Dental x-rays to pinpoint tooth and jaw problems
X-rays are an ionising form of radiation (this means they interact in certain ways with the cells in your body, unlike radio-waves for example) and their use is therefore tightly controlled by the following pieces of legislation:
(a) the Ionising Radiations Regulations 1999 (IRR99)(5) which relate principally to the protection of workers and the public, but also address the equipment aspects of patient protection;
(b) the Ionising Radiation (Medical Exposure) Regulations 2000 (IR(ME)R2000)(6) which relate to patient protection. Access to these regulations is available to all members of the public.
Why would I need an x-ray at the dentist?
Early tooth decay does not tend to show many physical signs. Sometimes the tooth looks healthy, but your dentist will be able to see from an x-ray (radiograph) whether you have any decay under the enamel, any possible infections in the roots, or any bone loss around the tooth.
X-rays can help the dentist to see in between your teeth or under the edge of your fillings. Finding and treating dental problems at an early stage can prevent future pain and expense. X-rays are usually required before having teeth extracted or during procedures such as Root Canal Treatment.
X-rays are also vital in assessing broken jaws and other emergency situations.
In children, x-rays can be used to show where the second teeth are and when they will come through. This also applies to adults when the wisdom teeth start to come through.
How often should I have x-rays taken?
If you are a new patient, unless you have had dental x-rays very recently, the dentist will probably suggest having x-rays. This helps them assess the condition of your mouth and to check for any hidden problems. After that, x-rays are usually recommended every 6 to 36 months depending on the person, their history of decay, age and the condition of their mouth.
What will an x-ray show?
X-rays can show decay that may not normally be seen directly in the mouth, for example: under a filling, or between teeth. They can show whether you have an infection in the root of your tooth and how severe the infection is.
In children an x-ray can show any teeth that haven’t come through yet, and let the dentist see whether there is enough space for the teeth to come through. In adults, it can show any impacted wisdom teeth that may need to be removed, before they cause any problems.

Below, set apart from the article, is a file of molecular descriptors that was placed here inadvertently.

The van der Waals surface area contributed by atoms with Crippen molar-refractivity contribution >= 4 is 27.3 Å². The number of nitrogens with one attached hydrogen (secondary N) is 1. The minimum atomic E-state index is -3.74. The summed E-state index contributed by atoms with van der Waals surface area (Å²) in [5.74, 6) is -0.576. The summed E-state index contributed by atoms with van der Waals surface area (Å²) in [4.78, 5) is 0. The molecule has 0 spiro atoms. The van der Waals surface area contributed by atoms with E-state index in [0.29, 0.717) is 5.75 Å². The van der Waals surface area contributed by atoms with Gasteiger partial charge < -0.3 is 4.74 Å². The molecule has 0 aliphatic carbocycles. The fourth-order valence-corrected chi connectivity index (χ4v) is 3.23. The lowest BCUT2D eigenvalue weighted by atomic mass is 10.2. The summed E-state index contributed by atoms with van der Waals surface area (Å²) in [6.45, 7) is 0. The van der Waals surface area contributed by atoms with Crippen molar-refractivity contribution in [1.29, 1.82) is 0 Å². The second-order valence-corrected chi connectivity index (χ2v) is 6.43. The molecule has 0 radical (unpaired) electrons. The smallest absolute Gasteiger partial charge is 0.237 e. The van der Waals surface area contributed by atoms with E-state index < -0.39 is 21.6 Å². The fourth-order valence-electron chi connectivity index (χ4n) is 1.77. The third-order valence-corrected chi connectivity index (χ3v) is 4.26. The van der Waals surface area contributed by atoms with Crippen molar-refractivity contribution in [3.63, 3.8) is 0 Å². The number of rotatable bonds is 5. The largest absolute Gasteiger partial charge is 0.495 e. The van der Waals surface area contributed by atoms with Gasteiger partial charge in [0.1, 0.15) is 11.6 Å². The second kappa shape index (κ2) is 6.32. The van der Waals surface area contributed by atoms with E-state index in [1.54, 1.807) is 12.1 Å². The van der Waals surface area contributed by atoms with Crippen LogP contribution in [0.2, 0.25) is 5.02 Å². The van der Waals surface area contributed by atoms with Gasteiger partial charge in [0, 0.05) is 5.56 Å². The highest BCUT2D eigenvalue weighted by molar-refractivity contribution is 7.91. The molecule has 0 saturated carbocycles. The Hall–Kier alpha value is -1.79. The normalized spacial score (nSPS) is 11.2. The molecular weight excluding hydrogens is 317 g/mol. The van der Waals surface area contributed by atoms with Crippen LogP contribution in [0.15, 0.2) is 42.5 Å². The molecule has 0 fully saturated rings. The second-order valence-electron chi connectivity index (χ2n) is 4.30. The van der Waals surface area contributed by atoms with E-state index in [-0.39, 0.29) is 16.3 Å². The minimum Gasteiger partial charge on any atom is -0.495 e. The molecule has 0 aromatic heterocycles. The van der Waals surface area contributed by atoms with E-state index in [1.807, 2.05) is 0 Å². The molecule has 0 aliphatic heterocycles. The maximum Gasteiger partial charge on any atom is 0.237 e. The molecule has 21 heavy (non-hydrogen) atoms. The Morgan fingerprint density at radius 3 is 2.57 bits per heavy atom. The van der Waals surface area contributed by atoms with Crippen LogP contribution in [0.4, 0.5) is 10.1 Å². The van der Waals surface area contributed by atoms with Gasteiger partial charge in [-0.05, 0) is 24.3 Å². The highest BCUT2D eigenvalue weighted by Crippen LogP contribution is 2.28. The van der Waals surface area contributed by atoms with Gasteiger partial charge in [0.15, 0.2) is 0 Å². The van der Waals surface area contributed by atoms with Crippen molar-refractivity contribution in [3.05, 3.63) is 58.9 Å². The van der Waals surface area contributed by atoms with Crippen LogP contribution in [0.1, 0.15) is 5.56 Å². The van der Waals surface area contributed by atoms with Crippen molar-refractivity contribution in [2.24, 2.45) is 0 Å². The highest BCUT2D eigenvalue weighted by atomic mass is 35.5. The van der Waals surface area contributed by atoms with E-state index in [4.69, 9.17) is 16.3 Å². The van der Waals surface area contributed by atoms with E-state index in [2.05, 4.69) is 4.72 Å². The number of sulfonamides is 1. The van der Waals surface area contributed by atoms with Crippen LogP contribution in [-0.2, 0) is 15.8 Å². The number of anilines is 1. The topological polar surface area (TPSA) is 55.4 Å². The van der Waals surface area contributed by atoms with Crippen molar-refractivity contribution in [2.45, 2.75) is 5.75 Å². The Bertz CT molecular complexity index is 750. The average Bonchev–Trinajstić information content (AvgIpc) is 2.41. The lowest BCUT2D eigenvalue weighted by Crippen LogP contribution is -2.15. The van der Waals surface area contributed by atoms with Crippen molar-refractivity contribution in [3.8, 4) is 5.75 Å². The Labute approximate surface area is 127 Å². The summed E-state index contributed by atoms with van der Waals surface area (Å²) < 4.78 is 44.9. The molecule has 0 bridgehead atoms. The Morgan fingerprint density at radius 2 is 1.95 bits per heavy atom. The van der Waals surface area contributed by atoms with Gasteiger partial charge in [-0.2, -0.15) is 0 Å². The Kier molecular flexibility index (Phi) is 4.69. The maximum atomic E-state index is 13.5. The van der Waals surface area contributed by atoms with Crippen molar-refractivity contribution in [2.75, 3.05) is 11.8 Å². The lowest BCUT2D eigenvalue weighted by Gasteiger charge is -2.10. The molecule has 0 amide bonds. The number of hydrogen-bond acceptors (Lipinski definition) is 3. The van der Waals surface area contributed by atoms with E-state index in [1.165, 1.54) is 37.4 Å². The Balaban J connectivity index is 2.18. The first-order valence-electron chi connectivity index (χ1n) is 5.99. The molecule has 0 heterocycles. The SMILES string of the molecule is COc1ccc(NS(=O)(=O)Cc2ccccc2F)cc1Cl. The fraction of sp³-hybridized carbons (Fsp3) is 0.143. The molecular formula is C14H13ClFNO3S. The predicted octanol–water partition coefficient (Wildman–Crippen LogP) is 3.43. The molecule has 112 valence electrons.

Are x-rays dangerous?
The amount of radiation received from a dental x-ray is extremely small. We get more radiation from natural sources, including minerals in the soil, and from our general environment.
With modern techniques and equipment such as digitisation of x-rays, risks are kept to a minimum. However, your dentist will always take care to use x-rays only when they need to.
Are x-rays safe during pregnancy?
There is a very common misconception that dental x-rays are dangerous to the unborn child and should not be taken during pregnancy. This is not true!
Dental x-rays can be taken during pregnancy, for two main reasons :-
- Modern dental x-rays are very low doses of radiation (2 small dental x-rays exposes you to the same amount of radiation that you would be exposed to during a return flight to Spain)
- X-rays travel in a straight line and will not be directed towards the womb.
However, you should still advise your dentist if you are pregnant and they will most likely avoid taken non-urgent x-rays until at least after the first three months of pregnancy.
What types of x-rays are there?
There are various types of x-ray. Some show one or two teeth and their roots while others can take pictures of several teeth at once. The most common x-rays are small ones, which are taken regularly to keep a check on the condition of the teeth and gums. These show a few teeth at a time, but include the roots and surrounding areas. There are large x-rays that show the whole mouth, including all the teeth and the bone structure that supports the teeth. These are called panoramic X-rays. There are also medium-sized X-rays, which show either one jaw at a time, or else one side of the face. There are also electronic imaging systems in use today. These use electronic probes instead of X-ray films and the picture is transmitted directly onto a screen.
Why does the dentist leave the room during an x-ray?
You might be concerned to see the dentist and nurse leave the room whilst taking your x-rays – this is not a cause for concern but simply because they may be taking hundreds of x-rays every week.
Staff limit the amount of radiation they receive by moving away from the x-ray beam. However, the risk to patients from one or two routine x-rays is very small.